An energetic, optimistic, and worthwhile blueprint for adding mindfulness to daily life.

THE WHEEL OF WELLNESS

7 HABITS OF HEALTHY, HAPPY PEOPLE

A debut guide offers a multipronged plan for improving health and well-being.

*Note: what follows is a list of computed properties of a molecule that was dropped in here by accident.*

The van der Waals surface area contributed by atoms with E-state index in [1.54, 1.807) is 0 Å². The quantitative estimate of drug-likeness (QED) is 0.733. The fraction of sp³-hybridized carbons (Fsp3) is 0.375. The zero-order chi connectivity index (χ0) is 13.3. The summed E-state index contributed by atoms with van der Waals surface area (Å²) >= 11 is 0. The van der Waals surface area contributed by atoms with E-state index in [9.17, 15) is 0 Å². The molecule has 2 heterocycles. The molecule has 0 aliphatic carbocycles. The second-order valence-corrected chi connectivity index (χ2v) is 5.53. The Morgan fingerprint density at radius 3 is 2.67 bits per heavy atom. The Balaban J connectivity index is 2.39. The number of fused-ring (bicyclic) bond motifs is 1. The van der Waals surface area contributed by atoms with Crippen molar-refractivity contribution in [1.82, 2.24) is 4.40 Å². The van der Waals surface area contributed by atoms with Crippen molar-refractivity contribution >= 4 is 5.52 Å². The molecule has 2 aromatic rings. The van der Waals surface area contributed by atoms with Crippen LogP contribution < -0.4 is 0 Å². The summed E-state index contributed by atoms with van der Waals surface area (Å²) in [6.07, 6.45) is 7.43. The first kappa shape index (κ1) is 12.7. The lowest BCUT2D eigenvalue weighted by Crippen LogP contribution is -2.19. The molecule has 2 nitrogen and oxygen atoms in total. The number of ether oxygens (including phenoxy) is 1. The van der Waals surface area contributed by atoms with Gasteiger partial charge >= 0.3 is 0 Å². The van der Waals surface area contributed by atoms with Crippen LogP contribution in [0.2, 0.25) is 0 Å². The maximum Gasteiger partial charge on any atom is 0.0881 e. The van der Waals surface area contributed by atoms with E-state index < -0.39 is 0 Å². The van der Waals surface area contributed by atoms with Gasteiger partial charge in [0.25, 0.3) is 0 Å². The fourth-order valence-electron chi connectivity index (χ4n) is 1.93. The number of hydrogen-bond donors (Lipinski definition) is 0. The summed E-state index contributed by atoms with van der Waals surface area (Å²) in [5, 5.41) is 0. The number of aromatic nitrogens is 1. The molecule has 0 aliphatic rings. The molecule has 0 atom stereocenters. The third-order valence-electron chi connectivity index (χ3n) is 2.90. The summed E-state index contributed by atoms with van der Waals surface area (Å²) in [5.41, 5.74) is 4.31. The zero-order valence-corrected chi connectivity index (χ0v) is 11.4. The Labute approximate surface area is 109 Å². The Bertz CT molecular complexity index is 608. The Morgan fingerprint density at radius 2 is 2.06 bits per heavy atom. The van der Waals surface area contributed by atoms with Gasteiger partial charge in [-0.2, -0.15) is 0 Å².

The wheel at the heart of Martin’s slim book has “community” at its hub. Twenty years of wide-ranging reading and experiences have left the author with the strong conviction that community—friends, family, colleagues, and neighbors—is the crucial center of gravity for a healthy, well-grounded life. “Human beings are social animals,” she writes. “Community is where it starts and where it ends.” The rest of the wheel—the different parts of the hub circling that center—is made up of the six ingredients that “add up to optimum emotional, physical, and spiritual wellness.” Those items are “Purpose,” “Mindset,” “Sleep,” “Constitution,” “Lifestyle,” and “Food.” Over the course of the manual, Martin elaborates on each of these components, first giving her readers several tips on how to build the kind of community that sustains those elements. After that, each ingredient is discussed at length—and in surprising detail for so short a book. She takes readers through the basis of a sound diet, the outlines of a “sleep survival tool kit” (citing, for instance, the current figures of chronic sleep deprivation in the United States and the deleterious health effects associated with that), and alternate methods of understanding health paradigms, such as India’s Ayurvedic lifestyle. She delivers all of this advice with a breezy, optimistic tone that’s immediately inviting to readers, especially those who may be feeling guilty or touchy about neglecting such basics as “seek out activities you enjoy,” “get out in nature,” and “walk, walk, walk.” Some of this advice is too simplistic—“You are what you think,” and “Do what makes you happy.” But most of the counsel achieves a very pleasing mix of practical and aspirational. In addition, the guide is well designed: The visuals very much help to break down the main points.